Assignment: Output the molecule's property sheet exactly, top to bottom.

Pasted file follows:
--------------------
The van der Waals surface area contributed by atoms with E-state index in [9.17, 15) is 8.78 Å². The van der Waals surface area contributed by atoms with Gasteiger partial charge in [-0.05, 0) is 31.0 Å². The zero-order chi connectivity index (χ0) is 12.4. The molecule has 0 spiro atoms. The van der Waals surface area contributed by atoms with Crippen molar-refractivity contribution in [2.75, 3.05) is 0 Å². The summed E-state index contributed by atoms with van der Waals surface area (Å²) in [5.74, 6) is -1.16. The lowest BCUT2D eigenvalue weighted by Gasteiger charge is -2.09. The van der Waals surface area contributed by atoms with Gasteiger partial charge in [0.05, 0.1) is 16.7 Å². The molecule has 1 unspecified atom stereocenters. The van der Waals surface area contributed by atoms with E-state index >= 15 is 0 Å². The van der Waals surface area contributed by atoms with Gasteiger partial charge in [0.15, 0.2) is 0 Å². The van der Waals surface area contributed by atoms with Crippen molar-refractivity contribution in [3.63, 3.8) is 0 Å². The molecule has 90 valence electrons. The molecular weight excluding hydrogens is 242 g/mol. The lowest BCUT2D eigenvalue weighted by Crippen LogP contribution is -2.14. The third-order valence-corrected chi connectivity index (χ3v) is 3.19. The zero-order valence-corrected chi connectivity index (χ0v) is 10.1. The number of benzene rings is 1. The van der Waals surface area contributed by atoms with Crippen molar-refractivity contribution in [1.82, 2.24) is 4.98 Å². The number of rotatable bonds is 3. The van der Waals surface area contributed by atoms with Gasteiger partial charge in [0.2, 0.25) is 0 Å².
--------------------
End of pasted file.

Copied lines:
The van der Waals surface area contributed by atoms with E-state index in [9.17, 15) is 8.78 Å². The van der Waals surface area contributed by atoms with Gasteiger partial charge in [-0.05, 0) is 31.0 Å². The zero-order chi connectivity index (χ0) is 12.4. The molecule has 0 spiro atoms. The van der Waals surface area contributed by atoms with Crippen molar-refractivity contribution in [2.75, 3.05) is 0 Å². The summed E-state index contributed by atoms with van der Waals surface area (Å²) in [5.74, 6) is -1.16. The lowest BCUT2D eigenvalue weighted by Gasteiger charge is -2.09. The van der Waals surface area contributed by atoms with Gasteiger partial charge in [0.05, 0.1) is 16.7 Å². The molecule has 1 unspecified atom stereocenters. The van der Waals surface area contributed by atoms with E-state index >= 15 is 0 Å². The van der Waals surface area contributed by atoms with Gasteiger partial charge in [0.15, 0.2) is 0 Å². The van der Waals surface area contributed by atoms with Crippen molar-refractivity contribution in [3.63, 3.8) is 0 Å². The molecule has 90 valence electrons. The molecular weight excluding hydrogens is 242 g/mol. The lowest BCUT2D eigenvalue weighted by Crippen LogP contribution is -2.14. The third-order valence-corrected chi connectivity index (χ3v) is 3.19. The zero-order valence-corrected chi connectivity index (χ0v) is 10.1. The number of benzene rings is 1. The van der Waals surface area contributed by atoms with Crippen molar-refractivity contribution in [1.82, 2.24) is 4.98 Å². The number of rotatable bonds is 3. The van der Waals surface area contributed by atoms with Gasteiger partial charge in [0.2, 0.25) is 0 Å².